Chad’s Ruling Junta Asks Niger to Help Capture Rebel Leader
(Bloomberg) -- Chad’s ruling junta rejected a call by a group of rebels for talks and asked Niger to help catch their leader who it believed is within its neighbor’s borders.
The Libya-based rebel group known as the Front for Change and Concord in Chad has been fighting to overthrow the government since 2016. It , staged an incursion into northern Chad on April 11 and President Idriss Deby died of injuries sustained during a visit to the battlefront on April 20, according to the so-called transitional military council that subsequently assumed power.
“Some fleeing vehicles escaped from the combat zone toward the border with Niger,” General Azem Bermendao Agouna, the council’s spokesman, said in a statement read out on public broadcaster Tele Tchad late Sunday. “The defense and security forces, pursued them with the support of the air force” and the rebels were subsequently located across the border, more than 600 kilometers (375 miles) from Chad’s capital N’Djamena, he said.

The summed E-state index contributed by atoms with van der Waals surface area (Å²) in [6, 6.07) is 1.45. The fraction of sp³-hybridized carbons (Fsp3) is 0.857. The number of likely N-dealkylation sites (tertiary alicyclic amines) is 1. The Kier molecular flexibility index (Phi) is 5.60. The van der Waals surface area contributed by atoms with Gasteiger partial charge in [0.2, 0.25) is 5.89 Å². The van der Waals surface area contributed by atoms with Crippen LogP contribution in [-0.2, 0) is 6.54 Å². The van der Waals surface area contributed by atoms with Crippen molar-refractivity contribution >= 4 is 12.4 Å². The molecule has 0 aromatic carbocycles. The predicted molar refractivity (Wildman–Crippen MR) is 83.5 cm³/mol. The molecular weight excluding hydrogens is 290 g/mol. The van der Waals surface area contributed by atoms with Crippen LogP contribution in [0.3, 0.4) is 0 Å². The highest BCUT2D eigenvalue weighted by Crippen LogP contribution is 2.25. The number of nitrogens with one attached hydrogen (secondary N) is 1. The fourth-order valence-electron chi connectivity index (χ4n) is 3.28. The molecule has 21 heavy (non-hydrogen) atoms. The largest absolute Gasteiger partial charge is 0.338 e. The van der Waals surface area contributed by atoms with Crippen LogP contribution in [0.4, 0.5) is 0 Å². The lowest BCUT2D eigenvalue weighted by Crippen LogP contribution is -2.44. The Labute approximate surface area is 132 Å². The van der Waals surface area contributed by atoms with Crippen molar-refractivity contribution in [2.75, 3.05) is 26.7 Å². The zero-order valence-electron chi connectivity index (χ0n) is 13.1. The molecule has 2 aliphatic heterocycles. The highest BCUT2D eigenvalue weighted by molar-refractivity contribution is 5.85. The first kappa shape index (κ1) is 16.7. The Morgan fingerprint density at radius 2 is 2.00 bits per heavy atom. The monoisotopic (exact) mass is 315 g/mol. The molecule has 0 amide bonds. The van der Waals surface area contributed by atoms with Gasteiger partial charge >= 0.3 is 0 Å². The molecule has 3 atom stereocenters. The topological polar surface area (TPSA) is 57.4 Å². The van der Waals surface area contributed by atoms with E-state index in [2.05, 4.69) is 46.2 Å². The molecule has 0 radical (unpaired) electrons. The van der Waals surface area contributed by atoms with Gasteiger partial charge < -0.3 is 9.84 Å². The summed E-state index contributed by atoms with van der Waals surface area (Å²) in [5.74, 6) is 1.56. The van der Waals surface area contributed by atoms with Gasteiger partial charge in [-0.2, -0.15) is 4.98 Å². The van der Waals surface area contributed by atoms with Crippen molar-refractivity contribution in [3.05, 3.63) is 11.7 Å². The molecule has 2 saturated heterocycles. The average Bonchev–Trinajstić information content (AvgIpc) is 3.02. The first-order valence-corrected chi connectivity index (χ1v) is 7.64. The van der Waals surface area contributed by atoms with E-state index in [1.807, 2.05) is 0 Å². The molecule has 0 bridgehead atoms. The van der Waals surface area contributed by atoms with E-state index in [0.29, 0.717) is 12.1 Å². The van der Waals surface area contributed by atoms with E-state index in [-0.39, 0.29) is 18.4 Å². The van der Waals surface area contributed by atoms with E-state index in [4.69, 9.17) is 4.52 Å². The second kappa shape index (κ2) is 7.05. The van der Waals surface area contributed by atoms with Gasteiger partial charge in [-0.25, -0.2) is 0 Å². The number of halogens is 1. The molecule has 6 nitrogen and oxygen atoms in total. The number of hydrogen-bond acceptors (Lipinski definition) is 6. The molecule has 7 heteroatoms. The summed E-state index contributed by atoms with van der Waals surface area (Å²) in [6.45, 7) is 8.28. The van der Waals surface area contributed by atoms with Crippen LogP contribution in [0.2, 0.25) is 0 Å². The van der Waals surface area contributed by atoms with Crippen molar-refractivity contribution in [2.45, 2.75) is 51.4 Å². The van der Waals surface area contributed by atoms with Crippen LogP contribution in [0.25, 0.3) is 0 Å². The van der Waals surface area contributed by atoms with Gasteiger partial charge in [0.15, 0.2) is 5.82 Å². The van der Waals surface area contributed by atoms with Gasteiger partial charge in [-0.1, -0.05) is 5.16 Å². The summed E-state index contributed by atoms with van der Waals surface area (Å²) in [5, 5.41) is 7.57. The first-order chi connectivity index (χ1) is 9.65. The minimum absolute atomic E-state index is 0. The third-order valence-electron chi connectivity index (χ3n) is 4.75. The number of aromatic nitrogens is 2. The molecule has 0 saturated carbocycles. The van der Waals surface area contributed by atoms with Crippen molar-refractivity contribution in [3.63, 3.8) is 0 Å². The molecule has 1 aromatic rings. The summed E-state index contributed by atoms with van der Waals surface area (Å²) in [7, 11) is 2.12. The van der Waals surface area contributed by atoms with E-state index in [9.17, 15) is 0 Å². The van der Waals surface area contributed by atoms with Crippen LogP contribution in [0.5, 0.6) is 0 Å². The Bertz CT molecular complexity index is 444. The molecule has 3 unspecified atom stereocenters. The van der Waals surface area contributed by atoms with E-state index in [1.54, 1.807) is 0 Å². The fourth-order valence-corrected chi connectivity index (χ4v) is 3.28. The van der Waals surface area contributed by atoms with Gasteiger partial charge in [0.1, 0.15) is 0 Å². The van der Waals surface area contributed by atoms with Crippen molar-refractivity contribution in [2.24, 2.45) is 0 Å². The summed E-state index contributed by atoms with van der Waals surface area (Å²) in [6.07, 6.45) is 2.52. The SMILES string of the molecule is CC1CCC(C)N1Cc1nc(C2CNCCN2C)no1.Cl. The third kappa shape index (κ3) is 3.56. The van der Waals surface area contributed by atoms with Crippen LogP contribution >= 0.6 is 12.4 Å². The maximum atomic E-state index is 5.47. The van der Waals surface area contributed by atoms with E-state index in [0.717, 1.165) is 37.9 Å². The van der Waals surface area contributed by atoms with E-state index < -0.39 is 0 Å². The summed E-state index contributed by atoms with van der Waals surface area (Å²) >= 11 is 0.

While the rebels have said they were ready to accept a cease-fire and find a political solution to the crisis, Agouna said “now isn’t the time for talks or dialog with outlaws.” Mahamat Mahdi Ali, the rebel’s leader is being sought by Libya’s attorney general for war crimes, and Chad called on Niger and a joint regional force known as G5 Sahel to help apprehend him and his forces, he said.
The military council intends ruling the country for 18 months and on Monday it named Albert Pahimi Padacke as prime minister of the interim administration. Padacke, 54, served as Chad’s last prime minister before Deby abolished the role in 2018.
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